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Compare two two-digit numbers based on meanings of the tens and ones digits, recording the results of comparisons with the symbols >, =, and <.
1.OA.4 Understand subtraction as an unknown-addend problem. For example, subtract 10 – 8 by finding the number that makes 10 when added to 8. Add and subtract within 20.
1.OA.5 Relate counting to addition and subtraction (e.g., by counting on 2 to add 2).
1.OA.6 Add and subtract within 20, demonstrating fluency for addition and subtraction within 10. Use strategies such as counting on; making ten (e.g., 8 + 6 = 8 + 2 + 4 = 10 + 4 = 14); decomposing a number leading to a ten (e.g., 13 – 4 = 13 – 3 – 1 = 10 – 1 = 9); using the relationship between addition and subtraction (e.g., knowing that 8 + 4 = 12, one knows 12 – 8 = 4); and creating equivalent but easier or known sums (e.g., adding 6 + 7 by creating the known equivalent 6 + 6 + 1 = 12 + 1 = 13).
1.OA.7 Understand the meaning of the equal sign, and determine if equations involving addition and subtraction are true or false. For example, which of the following equations are true and which are false? 6 = 6, 7 = 8 – 1, 5 + 2 = 2 + 5, 4 + 1 = 5 + 2.
1.OA.8 Determine the unknown whole number in an addition or subtraction equation relating three whole numbers. For example, determine the unknown number that makes the equation true in each of the equations 8 + ? = 11, 5 = _ – 3, 6 + 6 = _.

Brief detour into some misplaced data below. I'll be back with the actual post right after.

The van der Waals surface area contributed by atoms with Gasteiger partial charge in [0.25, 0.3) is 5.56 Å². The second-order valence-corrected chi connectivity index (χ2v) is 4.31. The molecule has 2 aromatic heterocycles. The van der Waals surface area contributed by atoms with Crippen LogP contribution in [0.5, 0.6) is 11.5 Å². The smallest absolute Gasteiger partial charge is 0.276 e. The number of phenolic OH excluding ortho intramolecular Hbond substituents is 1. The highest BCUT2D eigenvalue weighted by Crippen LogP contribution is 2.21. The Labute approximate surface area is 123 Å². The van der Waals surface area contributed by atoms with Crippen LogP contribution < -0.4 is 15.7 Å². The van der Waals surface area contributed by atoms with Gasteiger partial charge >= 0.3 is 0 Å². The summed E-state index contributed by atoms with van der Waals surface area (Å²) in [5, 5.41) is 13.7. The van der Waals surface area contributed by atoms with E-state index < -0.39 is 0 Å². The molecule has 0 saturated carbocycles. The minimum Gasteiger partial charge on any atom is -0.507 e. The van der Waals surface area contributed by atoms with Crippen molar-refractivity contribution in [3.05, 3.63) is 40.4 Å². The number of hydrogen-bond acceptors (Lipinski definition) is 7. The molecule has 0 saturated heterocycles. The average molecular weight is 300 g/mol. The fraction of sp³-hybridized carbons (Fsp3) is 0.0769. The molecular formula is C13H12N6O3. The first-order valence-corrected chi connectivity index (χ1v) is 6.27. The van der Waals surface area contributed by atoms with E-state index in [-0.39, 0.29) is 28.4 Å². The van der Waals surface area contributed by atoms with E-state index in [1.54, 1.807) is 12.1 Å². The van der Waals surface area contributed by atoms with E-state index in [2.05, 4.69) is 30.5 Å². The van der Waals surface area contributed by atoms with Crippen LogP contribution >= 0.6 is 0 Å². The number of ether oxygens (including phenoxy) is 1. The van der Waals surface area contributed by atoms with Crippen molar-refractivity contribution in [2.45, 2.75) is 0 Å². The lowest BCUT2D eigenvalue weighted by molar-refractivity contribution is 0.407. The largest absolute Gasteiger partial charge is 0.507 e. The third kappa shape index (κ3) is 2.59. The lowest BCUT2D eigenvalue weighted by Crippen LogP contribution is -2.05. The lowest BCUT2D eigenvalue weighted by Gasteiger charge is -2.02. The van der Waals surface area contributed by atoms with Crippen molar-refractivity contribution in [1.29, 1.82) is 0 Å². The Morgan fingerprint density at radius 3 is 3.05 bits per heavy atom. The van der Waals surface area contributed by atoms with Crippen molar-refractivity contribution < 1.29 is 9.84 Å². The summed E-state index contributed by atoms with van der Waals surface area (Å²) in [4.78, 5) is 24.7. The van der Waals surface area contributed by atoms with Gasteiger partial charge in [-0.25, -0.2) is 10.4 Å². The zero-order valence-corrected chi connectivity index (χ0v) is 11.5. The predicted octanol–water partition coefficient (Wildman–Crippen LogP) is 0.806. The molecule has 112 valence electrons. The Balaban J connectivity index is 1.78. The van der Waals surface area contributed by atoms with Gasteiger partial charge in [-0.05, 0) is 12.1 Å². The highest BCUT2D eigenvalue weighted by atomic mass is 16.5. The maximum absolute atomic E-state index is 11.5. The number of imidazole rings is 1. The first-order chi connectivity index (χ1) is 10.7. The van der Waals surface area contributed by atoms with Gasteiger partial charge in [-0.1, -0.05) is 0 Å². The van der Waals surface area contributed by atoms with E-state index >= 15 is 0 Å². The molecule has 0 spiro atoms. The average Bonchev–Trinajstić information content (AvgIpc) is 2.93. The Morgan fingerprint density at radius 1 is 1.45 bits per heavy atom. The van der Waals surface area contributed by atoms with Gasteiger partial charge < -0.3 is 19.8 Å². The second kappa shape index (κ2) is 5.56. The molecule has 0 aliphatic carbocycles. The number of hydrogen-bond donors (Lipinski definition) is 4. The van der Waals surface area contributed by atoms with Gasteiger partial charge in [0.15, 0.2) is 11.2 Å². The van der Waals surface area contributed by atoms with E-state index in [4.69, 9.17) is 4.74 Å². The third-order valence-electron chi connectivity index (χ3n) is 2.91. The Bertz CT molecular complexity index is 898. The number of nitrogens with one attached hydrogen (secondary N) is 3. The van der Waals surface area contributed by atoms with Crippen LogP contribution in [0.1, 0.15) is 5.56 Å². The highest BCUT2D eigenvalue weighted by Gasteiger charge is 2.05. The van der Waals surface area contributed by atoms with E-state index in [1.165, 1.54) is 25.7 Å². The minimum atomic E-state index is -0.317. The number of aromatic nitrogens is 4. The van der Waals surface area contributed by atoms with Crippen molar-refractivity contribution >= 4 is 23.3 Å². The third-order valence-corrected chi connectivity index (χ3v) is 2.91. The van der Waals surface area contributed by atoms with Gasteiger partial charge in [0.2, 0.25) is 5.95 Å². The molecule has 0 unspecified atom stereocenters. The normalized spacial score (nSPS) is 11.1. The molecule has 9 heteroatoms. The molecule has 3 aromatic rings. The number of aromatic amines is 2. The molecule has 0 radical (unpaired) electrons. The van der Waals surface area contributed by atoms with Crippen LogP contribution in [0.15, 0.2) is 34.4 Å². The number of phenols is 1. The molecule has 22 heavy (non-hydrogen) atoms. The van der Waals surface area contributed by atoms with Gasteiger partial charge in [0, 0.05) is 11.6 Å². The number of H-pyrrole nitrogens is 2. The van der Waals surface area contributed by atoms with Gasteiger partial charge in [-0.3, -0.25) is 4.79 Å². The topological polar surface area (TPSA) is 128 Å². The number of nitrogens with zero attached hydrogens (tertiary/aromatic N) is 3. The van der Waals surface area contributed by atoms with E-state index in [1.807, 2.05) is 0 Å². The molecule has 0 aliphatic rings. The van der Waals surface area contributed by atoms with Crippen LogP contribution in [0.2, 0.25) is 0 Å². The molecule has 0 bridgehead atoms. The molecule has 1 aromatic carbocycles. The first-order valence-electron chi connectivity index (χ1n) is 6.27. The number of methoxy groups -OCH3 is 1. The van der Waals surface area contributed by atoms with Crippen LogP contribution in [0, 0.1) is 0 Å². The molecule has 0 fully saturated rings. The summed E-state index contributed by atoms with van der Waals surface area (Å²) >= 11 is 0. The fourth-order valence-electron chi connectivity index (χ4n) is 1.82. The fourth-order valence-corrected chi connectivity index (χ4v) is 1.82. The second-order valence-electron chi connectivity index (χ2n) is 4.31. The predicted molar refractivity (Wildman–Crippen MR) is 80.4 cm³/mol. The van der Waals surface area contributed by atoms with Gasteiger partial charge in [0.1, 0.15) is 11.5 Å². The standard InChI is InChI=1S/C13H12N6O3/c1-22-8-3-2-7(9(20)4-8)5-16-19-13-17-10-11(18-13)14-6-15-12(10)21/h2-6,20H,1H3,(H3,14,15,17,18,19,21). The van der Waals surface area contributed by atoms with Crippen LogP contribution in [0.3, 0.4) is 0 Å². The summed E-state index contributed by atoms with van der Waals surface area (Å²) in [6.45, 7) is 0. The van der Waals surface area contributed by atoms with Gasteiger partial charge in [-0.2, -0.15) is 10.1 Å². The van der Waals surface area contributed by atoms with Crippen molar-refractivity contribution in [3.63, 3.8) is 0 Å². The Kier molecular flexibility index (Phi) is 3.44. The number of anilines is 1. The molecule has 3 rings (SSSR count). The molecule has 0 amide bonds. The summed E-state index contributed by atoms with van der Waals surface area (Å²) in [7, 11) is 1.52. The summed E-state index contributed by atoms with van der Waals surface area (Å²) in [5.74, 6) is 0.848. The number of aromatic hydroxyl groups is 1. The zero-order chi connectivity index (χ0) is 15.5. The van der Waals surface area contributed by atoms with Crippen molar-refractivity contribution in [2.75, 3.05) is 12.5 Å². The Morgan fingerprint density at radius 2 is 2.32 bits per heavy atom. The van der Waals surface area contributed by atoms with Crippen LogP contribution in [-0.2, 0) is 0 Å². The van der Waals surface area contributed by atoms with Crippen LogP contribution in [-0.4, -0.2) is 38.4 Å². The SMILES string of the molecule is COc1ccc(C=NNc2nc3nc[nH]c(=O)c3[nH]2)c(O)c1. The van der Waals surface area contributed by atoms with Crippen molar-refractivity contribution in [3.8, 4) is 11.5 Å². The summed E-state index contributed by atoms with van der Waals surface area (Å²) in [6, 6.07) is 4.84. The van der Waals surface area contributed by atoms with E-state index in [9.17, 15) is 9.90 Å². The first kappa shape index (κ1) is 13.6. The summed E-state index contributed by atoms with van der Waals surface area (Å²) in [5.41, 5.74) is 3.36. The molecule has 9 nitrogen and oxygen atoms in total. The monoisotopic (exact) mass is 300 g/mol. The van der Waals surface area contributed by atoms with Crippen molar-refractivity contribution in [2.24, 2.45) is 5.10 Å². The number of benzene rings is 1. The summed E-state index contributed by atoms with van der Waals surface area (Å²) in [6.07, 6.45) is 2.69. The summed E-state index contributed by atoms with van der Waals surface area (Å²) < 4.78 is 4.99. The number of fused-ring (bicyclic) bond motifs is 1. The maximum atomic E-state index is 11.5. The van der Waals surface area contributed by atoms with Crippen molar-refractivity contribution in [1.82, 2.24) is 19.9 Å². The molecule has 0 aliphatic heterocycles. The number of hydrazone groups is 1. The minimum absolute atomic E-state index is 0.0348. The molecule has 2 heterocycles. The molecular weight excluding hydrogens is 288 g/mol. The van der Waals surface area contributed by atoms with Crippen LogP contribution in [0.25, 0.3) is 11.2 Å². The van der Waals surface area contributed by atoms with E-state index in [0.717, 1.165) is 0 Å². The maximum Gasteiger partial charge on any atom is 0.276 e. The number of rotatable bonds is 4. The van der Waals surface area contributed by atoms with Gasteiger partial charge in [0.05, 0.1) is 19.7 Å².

Use addition and subtraction within 20 to solve word problems involving situations of adding to, taking from, putting together, taking apart, and comparing, with unknowns in all positions, e.g., by using objects, drawings, and equations with a symbol for the unknown number to represent the problem.
Apply properties of operations as strategies to add and subtract.2 Examples: If 8 + 3 = 11 is known, then 3 + 8 = 11 is also known. (Commutative property of addition.) To add 2 + 6 + 4, the second two numbers can be added to make a ten, so 2 + 6 + 4 = 2 + 10 = 12. (Associative property of addition.)
Understand that the two digits of a two-digit number represent amounts of tens and ones. Understand the following as special cases: A. 10 can be thought of as a bundle of ten ones — called a “ten.” B. The numbers from 11 to 19 are composed of a ten and one, two, three, four, five, six, seven, eight, or nine ones. C. The numbers 10, 20, 30, 40, 50, 60, 70, 80, 90 refer to one, two, three, four, five, six, seven, eight, or nine tens (and 0 ones).
New Hampshire has adopted the New Hampshire College and Career Ready Standards (NH CCRS) from the Common Core State Standards. New Hampshire schools will administer the Smarter Balanced Assessments to measure student proficiency of Common Core standards. Education Galaxy’s Common Core and Smarter Balanced Assessments preparation program provides online assessment and practice for students in Grades K-5 to help build mastery towards the Common Core State Standards. Our unique online program is easy to use and enjoyable for both teachers and students. Students work on their Study Plans practicing important concepts while teachers pull formative assessment reports to identify the strengths and weaknesses of their classroom and individual students.